Herring improved, but still unlikely to go against Raiders


Safety remains slowed by bruise to ankle

C. Brown appears ready

Ravens vs. Raiders

January 13, 2001|By Paul McMullen | Paul McMullen,SUN STAFF

The status of injured strong safety Kim Herring (ankle) and reserve linebacker Cornell Brown (hamstring) will be game-day decisions, but coach Brian Billick and Herrring did not sound encouraging about his chances to play against the Raiders in tomorrow's AFC championship game.

"Cornell is looking fairly strong," Billick said. "Kim still has a little tender ankle. We'll see how they feel."

Herring suffered an ankle bruise in the Dec. 31 wild-card win over Denver, and did not suit up for the divisional playoff win at Tennessee last Sunday. Corey Harris played well in his place, and Herring said he isn't going to rush his rehabilitation.

"I don't want to do things where Marvin has to worry, that he can't call a certain defense because of me," Herring said of defensive coordinator Marvin Lewis. "I don't want to be the reason we lose. I don't want to be someone else's `SportsCenter' highlight. The stakes are a little too high to put on the tough-guy bravado. They [the Raiders] see you limping, and you know what they're going to do. I don't want to put my team through that."

Billick said that fullback Sam Gash (back) will play, but that reserve Chuck Evans got additional practice time this week.

Tight end Shannon Sharpe missed yesterday's practice, as he left town to attend the funeral of a relative. He will join the Ravens in Oakland today.

Ravens backers

Baltimore-Washington International Airport does not want a repeat of last Sunday's thousands-strong greeting, and team buses will meet the Ravens' charter flight on the tarmac at approximately 2:30 a.m. Monday. While BWI officials have asked fans not to come to the airport, the Ravens' brass also is discouraging them from greeting the team at their Owings Mills complex, where parking is limited.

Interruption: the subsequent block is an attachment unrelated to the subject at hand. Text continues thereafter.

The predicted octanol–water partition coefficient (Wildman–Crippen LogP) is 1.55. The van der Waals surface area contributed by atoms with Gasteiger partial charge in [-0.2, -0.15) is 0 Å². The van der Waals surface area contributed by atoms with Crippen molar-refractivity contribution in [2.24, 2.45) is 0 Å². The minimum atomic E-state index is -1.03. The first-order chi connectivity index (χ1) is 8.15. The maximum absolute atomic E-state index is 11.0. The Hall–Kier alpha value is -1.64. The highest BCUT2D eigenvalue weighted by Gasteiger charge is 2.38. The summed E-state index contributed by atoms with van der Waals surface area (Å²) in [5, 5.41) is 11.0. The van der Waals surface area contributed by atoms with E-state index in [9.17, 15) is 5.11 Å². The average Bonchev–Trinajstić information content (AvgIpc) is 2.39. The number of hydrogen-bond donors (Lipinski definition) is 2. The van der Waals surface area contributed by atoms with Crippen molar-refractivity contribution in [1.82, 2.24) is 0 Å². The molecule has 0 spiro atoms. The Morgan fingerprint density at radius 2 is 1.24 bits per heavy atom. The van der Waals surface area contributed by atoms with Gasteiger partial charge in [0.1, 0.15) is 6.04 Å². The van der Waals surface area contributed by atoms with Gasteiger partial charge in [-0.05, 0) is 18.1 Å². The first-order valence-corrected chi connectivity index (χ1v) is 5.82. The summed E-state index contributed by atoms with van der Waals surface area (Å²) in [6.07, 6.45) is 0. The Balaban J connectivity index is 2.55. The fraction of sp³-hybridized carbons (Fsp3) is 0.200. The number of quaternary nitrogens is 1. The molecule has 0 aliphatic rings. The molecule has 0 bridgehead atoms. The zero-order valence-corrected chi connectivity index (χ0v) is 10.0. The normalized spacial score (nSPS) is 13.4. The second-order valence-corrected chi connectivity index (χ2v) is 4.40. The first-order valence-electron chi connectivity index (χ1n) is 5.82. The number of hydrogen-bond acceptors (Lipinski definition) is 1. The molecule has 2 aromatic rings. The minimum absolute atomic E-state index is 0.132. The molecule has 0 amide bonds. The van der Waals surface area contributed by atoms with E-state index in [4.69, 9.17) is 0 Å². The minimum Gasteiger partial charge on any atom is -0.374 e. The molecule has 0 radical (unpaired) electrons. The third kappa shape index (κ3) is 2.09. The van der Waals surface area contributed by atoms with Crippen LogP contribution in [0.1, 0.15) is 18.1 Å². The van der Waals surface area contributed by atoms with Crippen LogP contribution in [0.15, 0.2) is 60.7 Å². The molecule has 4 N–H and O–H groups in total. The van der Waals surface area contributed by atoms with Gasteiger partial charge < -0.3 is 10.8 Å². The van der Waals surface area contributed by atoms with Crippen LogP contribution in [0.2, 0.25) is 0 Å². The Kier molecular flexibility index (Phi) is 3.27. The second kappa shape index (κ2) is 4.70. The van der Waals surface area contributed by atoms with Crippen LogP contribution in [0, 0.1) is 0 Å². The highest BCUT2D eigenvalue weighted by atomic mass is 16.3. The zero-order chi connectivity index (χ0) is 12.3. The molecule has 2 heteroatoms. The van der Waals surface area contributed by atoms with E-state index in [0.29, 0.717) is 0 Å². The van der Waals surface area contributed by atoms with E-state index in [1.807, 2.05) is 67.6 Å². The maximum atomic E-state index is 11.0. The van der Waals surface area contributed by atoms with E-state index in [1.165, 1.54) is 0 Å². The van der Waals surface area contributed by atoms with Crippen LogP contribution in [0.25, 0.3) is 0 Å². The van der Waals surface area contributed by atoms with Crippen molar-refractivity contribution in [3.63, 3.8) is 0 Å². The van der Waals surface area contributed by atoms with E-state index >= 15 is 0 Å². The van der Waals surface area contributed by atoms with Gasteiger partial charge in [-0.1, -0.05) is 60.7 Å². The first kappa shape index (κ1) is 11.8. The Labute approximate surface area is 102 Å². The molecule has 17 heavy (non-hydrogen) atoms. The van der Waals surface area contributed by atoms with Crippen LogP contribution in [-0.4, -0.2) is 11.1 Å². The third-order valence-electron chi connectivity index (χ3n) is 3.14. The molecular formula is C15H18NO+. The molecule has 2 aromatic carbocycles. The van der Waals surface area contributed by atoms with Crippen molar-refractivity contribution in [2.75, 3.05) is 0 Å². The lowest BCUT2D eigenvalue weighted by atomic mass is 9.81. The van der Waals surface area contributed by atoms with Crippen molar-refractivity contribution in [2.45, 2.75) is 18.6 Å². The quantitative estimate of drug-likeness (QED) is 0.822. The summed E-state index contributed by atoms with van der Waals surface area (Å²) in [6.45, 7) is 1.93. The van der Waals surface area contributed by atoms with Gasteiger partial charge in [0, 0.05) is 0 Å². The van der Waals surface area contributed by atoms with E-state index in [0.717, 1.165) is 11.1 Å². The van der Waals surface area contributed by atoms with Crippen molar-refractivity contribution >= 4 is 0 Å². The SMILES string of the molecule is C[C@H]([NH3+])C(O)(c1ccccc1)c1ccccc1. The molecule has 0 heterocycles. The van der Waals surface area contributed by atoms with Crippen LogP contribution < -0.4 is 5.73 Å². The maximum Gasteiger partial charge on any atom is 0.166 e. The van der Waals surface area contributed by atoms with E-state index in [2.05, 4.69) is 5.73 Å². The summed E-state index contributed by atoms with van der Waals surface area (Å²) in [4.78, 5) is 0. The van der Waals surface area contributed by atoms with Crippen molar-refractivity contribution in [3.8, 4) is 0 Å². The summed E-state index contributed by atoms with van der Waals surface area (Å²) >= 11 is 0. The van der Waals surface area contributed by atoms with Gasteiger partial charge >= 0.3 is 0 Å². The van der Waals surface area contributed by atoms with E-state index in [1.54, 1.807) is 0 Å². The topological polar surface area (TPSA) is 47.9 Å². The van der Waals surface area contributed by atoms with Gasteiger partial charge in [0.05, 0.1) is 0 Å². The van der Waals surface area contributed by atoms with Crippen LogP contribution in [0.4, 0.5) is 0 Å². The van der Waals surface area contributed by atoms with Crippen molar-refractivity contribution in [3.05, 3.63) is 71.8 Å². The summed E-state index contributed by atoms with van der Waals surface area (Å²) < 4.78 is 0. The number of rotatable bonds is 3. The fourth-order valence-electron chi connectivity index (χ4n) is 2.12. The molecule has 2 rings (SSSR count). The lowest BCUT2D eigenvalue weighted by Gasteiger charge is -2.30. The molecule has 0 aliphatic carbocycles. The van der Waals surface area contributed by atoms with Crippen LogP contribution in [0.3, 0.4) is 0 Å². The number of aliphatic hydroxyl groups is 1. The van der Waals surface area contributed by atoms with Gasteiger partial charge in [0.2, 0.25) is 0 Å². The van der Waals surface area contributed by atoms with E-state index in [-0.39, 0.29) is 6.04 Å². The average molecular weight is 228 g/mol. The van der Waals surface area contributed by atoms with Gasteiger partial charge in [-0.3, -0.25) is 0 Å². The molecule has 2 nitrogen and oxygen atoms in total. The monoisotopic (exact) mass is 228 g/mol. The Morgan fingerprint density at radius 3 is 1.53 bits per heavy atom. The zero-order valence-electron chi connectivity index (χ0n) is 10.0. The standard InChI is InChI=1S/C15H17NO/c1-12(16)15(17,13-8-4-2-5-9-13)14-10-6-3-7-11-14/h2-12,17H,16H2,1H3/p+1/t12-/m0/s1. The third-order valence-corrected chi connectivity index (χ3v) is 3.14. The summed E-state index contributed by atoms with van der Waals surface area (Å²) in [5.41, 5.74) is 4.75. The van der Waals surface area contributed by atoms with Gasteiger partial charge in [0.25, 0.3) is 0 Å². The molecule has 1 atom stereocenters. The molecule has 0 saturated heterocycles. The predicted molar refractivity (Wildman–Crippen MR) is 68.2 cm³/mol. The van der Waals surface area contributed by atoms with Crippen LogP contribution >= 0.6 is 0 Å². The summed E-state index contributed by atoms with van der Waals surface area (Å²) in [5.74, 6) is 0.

"That [BWI] is an area where security is an issue," Billick said. "This town will be able to respond. Hopefully, we'll bring back a winner, and there will be a couple more weeks for it [an organized rally] to manifest itself as well."

Mayor Martin O'Malley was among the guests at yesterday's brief workout. The Ravens sign up to kick field goals for charity, and the mayor was recruited to do the same, "wing tips and all." Billick gave him credit for a short attempt that hit an upright on the narrow practice posts, with the Police Athletic League being the beneficiary of $500. As O'Malley addressed the team after practice, Billick got a laugh.

"The mayor said, `The less I say, the more you score,' " Billick said. "So I said, `Thank you very much, Mr. Mayor.' "

The coach then walked away.

Better than Ed McMahon

The franchise's more than 22,000 PSL accounts were entered in a computer lottery, and approximately 4,000 were drawn for the right to purchase two tickets each to the Super Bowl in Tampa, should the Ravens beat the Raiders. Kevin Byrne, the Ravens' vice president for public relations, said that the system was similar to the NBA's draft lottery. PSL holders of club seats, and accounts with a larger number of seats, were given greater weight.

"Some accounts weighed more, but each winner drawn only got two tickets," Byrne said.

The tickets are priced at $325 each.

The capacity of Tampa's Raymond James Stadium is 66,000. Each participating team is allotted 9,000 tickets this season, although it would have been several thousand more if the Super Bowl were headed to a larger venue, like the Rose Bowl.

Gannon's cause

Raiders quarterback Rich Gannon is the national spokesman for a Baltimore-based cause.

Gannon is dedicating tomorrow's game to his 3-year-old daughter, Danielle, and the 1 million other Americans stricken with celiac disease, a genetic disorder that prohibits sufferers from eating foods that contain the protein gluten, which is common in grains. Gannon was in Baltimore last summer, when he launched a nationwide public awareness campaign at the University of Maryland Center for Celiac Research.

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